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August 13, 2013 at 11:19 AM
Make it green
The spectacle of speedboats producing carbon emissions is not entertainment, but a reminder of the need for greater understanding of global warming. [“Is Seafair sinking? Down year stirs debate,” page one, Aug. 9.]
Seafair could hold races and demonstrations for canoes, kites, rowboats and vehicles powered by wind, solar, hydrogen and nonfood biofuels.
This would feature many skills and cultural traditions of our citizens, the genius of technological innovators and the purity of our water.
Louise Stonington, Seattle
August 9, 2013 at 5:12 PM
The event is a hassle
The drop in attendance at Seafair might be attributed to answering this simple query: Do the pleasures derived from attending the event outweigh the hassles? [“Is Seafair sinking? Down year fires up debate on its fate,” seattletimes.com, Aug. 8.]
Seafair must draw its patrons from the neighborhood or not at all, because those coming from outlying areas probably find Seattle more intimidating than inviting.
The potential consequences of inadvertently parking in the wrong place can hang over one like the sword of Damocles. Who wants to face coughing up a week’s wages just to get a car out of impound?
Then there is the perpetually bad traffic that only gets worse during special events. Why should one endure life-shortening stress to get to and from what is supposed to be a recreational event?
And why, pray tell, should someone need the latest technology and applications to supposedly ease the formerly simple, now arcane, transaction of paying for parking?
Thomas Munyon, Marysville
August 6, 2013 at 4:16 PM
City has ruined the event
The Seafair attendance article misses a very important point. [“Seafair’s closing-weekend numbers have been dropping,” NW Monday, Aug. 5.]
Going to the hydro races is no longer a fun, family event. The city of Seattle (yes, the same city that cannot run a business as complicated as a downtown parking lot) is trying to convert the family outing event into a business profit center for the city.
Parking fees are outrageously high. Street parking is blocked off so people are forced into parking lots that are far from the lake. There is no pack mule or jitney service available for carting folding chairs, coolers, picnic baskets, kids toys, radios, flotation devices, etc.
One must make several long trips back and forth to get their stuff to the lake. Roads are closed off well in advance, and overnight camping is no longer allowed. Then the beach is fenced off so the city can charge admission, too.
The city has ruined my Seafair race experience, and I will not attend anymore. It looks like many people share my thoughts. The city needs to look in the mirror to see the cause of the dropping attendance.
Ted Grimes, Seattle
March 8, 2013 at 7:00 AM
Angels as American as apple pie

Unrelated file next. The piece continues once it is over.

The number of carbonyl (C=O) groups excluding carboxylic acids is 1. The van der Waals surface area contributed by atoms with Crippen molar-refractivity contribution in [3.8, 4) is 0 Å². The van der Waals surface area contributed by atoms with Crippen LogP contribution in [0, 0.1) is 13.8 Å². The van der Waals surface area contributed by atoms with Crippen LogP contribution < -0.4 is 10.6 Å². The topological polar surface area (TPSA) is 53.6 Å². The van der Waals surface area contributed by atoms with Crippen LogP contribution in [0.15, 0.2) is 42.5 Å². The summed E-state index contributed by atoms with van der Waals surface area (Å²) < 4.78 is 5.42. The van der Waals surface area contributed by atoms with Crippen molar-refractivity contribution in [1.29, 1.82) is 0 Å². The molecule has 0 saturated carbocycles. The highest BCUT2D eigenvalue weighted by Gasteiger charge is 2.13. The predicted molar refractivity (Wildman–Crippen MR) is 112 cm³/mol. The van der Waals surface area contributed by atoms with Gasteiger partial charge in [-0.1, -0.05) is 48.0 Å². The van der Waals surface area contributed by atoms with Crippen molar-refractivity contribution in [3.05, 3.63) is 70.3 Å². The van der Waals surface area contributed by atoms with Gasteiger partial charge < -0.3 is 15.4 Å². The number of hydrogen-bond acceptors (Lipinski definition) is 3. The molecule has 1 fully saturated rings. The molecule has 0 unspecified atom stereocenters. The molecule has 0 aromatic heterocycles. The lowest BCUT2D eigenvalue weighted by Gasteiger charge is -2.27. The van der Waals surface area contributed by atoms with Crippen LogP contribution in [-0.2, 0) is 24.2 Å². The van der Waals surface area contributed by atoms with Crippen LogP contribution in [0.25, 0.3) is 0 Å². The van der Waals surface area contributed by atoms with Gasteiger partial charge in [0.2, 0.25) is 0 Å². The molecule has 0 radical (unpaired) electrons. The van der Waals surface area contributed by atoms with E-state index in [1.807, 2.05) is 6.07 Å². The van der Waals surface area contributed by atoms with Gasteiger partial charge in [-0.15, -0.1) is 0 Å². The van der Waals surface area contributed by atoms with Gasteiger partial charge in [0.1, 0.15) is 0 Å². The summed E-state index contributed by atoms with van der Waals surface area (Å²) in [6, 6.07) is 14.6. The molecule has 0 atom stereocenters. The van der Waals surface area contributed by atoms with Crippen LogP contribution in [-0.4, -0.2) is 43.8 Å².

It saddens me that there is a strong possibility that we will not have a Blue Angels show this year at Seafair, so I couldn’t possibly disagree more with the letter writers who have basically said “good riddance” to this longtime Seattle summer tradition [“Blue Angels Seafair show, others, expected to be canceled,” Northwest Voices, March 5].
It’s true that our spending priorities are way out of whack and that the $20 million cost for the Blue Angels could be better spent elsewhere, but I have a some sensible solutions to fund the show. Why not keep an aircraft carrier in port for an extra couple of days? Why not keep the C-17s that fly out of Joint Base Lewis-McChord on the ground for a week? Why not take $20 million (at least) out of the billion-dollar aid checks we write to countries that hate us?
The Blue Angels are as American as apple pie and the Fourth of July. Patriotism abounds and Americans come together when these F/A-18s are ripping over Lake Washington at 500 mph. I know that the tens of thousands of spectators who attend this exhibition of American grace and power agree with me.
Quiet skies during Seafair would only serve to remind us of the collective ineptitude of our elected officials in Washington D.C. As for those of you who complain annually about the noise and interruption to your life for those few days a year, I say get over it and come join the party.
–Gary Allen, Tacoma
March 5, 2013 at 7:01 AM
Other potential budget cuts have more significant impact
As President Obama said, people are going to be hurt by the consequences of the sequester. Not seeing the Blue Angels will no doubt be a big disappointment for some, but I’m not sure that compares with the hurt that will be felt by children and families in poverty, our schools, educational and research institutions and much more [“Blue Angels grounded? Seafair plans for worst,” page one, March 2].
I’m disappointed that The Times would consider “Blue Angels grounded?” a front-page story in light of the real hurt that is likely coming. Again, as President Obama said, how “dumb.”
–Rhonda Bierma, Seattle
Questionable source of entertainment
If the budget crisis kills the Blue Angels, good riddance. They’re hardly a national priority. They’re a waste of taxpayers’ money and the military shouldn’t be in the entertainment business.
–Don Glickstein, Seattle
Angels create illusion of ‘war zone’
A front-page headline on Sunday, March 2, reads, “Blue Angels grounded? Seafair plans for worst.” Because I live under the Blue Angels’ annual flight path, grounding the planes seems like the “best” rather than the “worst” for me.
For five days every summer, I endure the planes’ rumbling as my house shakes. I worry about those who have survived real war, since it feels to me like I am in a war zone and my home is being strafed. Blue Angels grounded? I hope so.
–Mary Edwards, Seattle
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